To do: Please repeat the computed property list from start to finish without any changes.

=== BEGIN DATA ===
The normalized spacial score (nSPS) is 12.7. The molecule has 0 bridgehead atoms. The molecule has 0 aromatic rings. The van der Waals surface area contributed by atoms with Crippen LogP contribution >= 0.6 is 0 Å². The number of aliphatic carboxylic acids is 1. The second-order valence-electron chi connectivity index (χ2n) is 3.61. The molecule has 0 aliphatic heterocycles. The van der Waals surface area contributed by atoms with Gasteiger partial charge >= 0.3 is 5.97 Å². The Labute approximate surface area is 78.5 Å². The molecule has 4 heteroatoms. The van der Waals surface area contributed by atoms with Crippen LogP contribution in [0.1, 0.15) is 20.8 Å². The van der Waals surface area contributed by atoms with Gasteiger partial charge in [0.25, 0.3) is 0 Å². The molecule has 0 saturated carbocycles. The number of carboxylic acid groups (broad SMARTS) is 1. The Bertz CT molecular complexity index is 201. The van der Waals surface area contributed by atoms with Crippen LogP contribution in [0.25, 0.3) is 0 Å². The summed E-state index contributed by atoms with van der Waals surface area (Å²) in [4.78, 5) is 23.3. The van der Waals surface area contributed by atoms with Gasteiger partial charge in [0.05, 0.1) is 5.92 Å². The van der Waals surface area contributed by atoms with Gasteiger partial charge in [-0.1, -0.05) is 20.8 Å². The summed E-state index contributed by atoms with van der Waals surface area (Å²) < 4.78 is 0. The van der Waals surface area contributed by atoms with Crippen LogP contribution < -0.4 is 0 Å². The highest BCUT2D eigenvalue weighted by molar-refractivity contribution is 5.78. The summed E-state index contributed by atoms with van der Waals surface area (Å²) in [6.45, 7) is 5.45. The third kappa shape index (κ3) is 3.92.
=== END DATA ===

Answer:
The normalized spacial score (nSPS) is 12.7. The molecule has 0 bridgehead atoms. The molecule has 0 aromatic rings. The van der Waals surface area contributed by atoms with Crippen LogP contribution >= 0.6 is 0 Å². The number of aliphatic carboxylic acids is 1. The second-order valence-electron chi connectivity index (χ2n) is 3.61. The molecule has 0 aliphatic heterocycles. The van der Waals surface area contributed by atoms with Gasteiger partial charge >= 0.3 is 5.97 Å². The Labute approximate surface area is 78.5 Å². The molecule has 4 heteroatoms. The van der Waals surface area contributed by atoms with Crippen LogP contribution in [0.1, 0.15) is 20.8 Å². The van der Waals surface area contributed by atoms with Gasteiger partial charge in [0.25, 0.3) is 0 Å². The molecule has 0 saturated carbocycles. The number of carboxylic acid groups (broad SMARTS) is 1. The Bertz CT molecular complexity index is 201. The van der Waals surface area contributed by atoms with Crippen LogP contribution in [0.25, 0.3) is 0 Å². The summed E-state index contributed by atoms with van der Waals surface area (Å²) in [4.78, 5) is 23.3. The van der Waals surface area contributed by atoms with Gasteiger partial charge in [0.05, 0.1) is 5.92 Å². The van der Waals surface area contributed by atoms with Gasteiger partial charge in [-0.1, -0.05) is 20.8 Å². The summed E-state index contributed by atoms with van der Waals surface area (Å²) < 4.78 is 0. The van der Waals surface area contributed by atoms with Crippen LogP contribution < -0.4 is 0 Å². The highest BCUT2D eigenvalue weighted by molar-refractivity contribution is 5.78. The summed E-state index contributed by atoms with van der Waals surface area (Å²) in [6.45, 7) is 5.45. The third kappa shape index (κ3) is 3.92.